After the revolution of 1979, the gap widened between Iranians in Iran and Iranians abroad. Almost an entire generation left the country. Many were forced into exile. The next generations born after the revolution in Iran knew nothing about their past or they were completely apathetic about it. A large part of Iranian history was destroyed or burnt and what was left for the new generations was an invented history. It is still difficult to discern the lies from the truth. Many Iranians hid their true identities out of fear. Dancers were among these. Stories and histories were left untold, and the old and new generations remained total strangers. This gap grew over the past 40 years. The Tale of Scheherazade is a ballet, portraying a nation and performed and choreographed in two different eras by two completely separate generations of Iranian dancers and inspired by the famous story of Scheherazade in the 1001 Nights. As the film progresses, both groups become Scheherazade the story-teller and tell their own stories for the first time.
Marlon T. Riggs (1957-1994) was an independent filmmaker, professor, poet, and gay rights activist who wrote, produced, and directed provocative, formally innovative meditations on representations of race, gender, and sexual identity in American culture. The re-release of his work marks the 25th anniversary of Riggs’ death from AIDS-related complications, and the 30th anniversary of the premiere of one of his most famous works, Tongues Untied, a poetic reflection on the experiences of black, gay men in America.sexism and cultural nationalism. He died at 37 due to complications from AIDS.
Race, Sex & Cinema: The World of Marlon Riggs consists of seven films: Ethnic Notions (56 minutes, 1987), Tongues Untied (55 minutes, 1989), Color Adjustment (87 minutes, 1991), Black Is…Black Ain’t (86 minutes, 1995) and three shorter works, Affirmations (10 minutes, 1990) Anthem (8 minutes, 1991), and Non, Je Ne Regrette Rien (No Regret) (38 minutes, 1992).
Is our turbulent world at a breaking point or, a turning point? In 1976, controversial and celebrated philosopher Michel Foucault presented a sensational lecture on power that predicted our current moment of chaos and conflict, describing it as a perpetual war waged through racism, violence and technology. He gave this war a name: biopwer. Now, what Foucault described four decades ago as a threat is in full fury around the world. This film, presented as a hybrid-reality (a mix of performance and documentary), is at once a bitter fable and a fever dream bringing forward Foucault’s challenge that later is too late and that the time to act is now. It offers an alternative: do not resist…oppose!
Some grapple with the moral challenges of treating other human beings decently. Others are just…assholes. “A new- born boy in the US, Italy or Israel is much more likely to live the life of an asshole than a newborn boy in Japan, Norway or Canada”says Prof. Aaron James in his NY Times bestseller. Intellectually provocative an existentially necessary John Walker explores James’ theories and recommendations using clips sourced from Hollywood and news archives, combined with vox pop and ruminations with key observers of asshole-dom. The frustration of dealing with assholes – in the workplace, in government, at home – affects everyone. In an age of rampant narcissism, the time has come for this entertaining and insightful film.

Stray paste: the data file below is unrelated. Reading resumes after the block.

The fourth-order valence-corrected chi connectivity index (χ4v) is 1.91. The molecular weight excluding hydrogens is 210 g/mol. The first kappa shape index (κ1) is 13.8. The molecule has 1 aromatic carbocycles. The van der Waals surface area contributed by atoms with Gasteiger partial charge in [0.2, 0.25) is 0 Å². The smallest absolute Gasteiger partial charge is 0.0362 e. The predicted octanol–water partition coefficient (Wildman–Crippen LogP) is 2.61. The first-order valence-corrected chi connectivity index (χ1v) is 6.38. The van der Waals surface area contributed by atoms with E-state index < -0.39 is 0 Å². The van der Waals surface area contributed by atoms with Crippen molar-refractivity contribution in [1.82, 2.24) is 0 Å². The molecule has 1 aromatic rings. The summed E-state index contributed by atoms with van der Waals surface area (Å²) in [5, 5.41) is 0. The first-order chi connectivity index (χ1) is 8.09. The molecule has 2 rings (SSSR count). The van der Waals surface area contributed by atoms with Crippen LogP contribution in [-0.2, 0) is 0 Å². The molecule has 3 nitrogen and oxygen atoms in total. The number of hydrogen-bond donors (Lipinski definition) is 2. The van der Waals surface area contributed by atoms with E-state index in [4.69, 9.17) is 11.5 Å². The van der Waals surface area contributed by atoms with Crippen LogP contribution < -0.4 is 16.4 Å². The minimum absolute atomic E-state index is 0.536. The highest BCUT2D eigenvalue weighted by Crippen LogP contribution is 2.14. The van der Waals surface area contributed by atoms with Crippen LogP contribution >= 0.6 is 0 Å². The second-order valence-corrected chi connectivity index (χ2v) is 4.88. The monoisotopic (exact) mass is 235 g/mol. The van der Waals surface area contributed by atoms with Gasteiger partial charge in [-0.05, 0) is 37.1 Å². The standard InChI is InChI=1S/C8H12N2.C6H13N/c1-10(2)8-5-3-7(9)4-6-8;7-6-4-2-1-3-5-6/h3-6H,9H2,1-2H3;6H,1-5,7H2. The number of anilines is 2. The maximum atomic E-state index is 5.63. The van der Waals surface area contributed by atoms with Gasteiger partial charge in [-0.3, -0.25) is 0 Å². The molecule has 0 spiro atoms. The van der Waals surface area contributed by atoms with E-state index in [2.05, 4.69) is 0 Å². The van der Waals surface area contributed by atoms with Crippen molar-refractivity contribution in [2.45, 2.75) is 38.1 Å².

Dark Money, a political thriller, examines one of the greatest present threats to American democracy: the influence of untraceable corporate money on our elections and elected officials. The film takes viewers to Montana—a frontline in the fight to preserve fair elections nationwide—to follow an intrepid local journalist working to expose the real-life impacts of the U.S. Supreme Court’s Citizens United decision. Through this gripping story, Dark Money uncovers the shocking and vital truth of how American elections are bought and sold. Official Selection, 2018 Sundance Film Festival.
The film uses Jordan’s own family as a microcosm to reveal what is happening today to family farms around the world. As well as being an intimate portrait of a warm, funny and courageous group of people, Troublesome Creek exposes the dilemmas encountered every day by farmers desperately trying to hang onto their way of life and their heritage in the face of obstacles not unlike those faced by the pioneers of the Old West.
Two years after the 9/11 attacks, Zia Rahman went before the zoning board in his hometown of Voorhees, New Jersey. He had applied to build a mosque on the site of a derelict building he was ready to purchase. A storm of controversy erupted, along with rumors the mosque would attract extremists and terrorists.
2005 marked the 30th anniversary of the Fall of Saigon and this film links that historic moment to today’s world in a provocative way. This is the story of how active-duty American GIs, in their thousands, created a massive, unprecedented movement against the war in Vietnam.
This film is a visual and aural exploration of the vast, invisible world of government secrecy. Governments tell us that classifying information as secret protects us and our national security.
The division of the world’s peoples into distinct groups – “red,” “black,” “white” or “yellow” peoples – has become so deeply imbedded in our psyches, so widely accepted, many would promptly dismiss as crazy any suggestion of its falsity.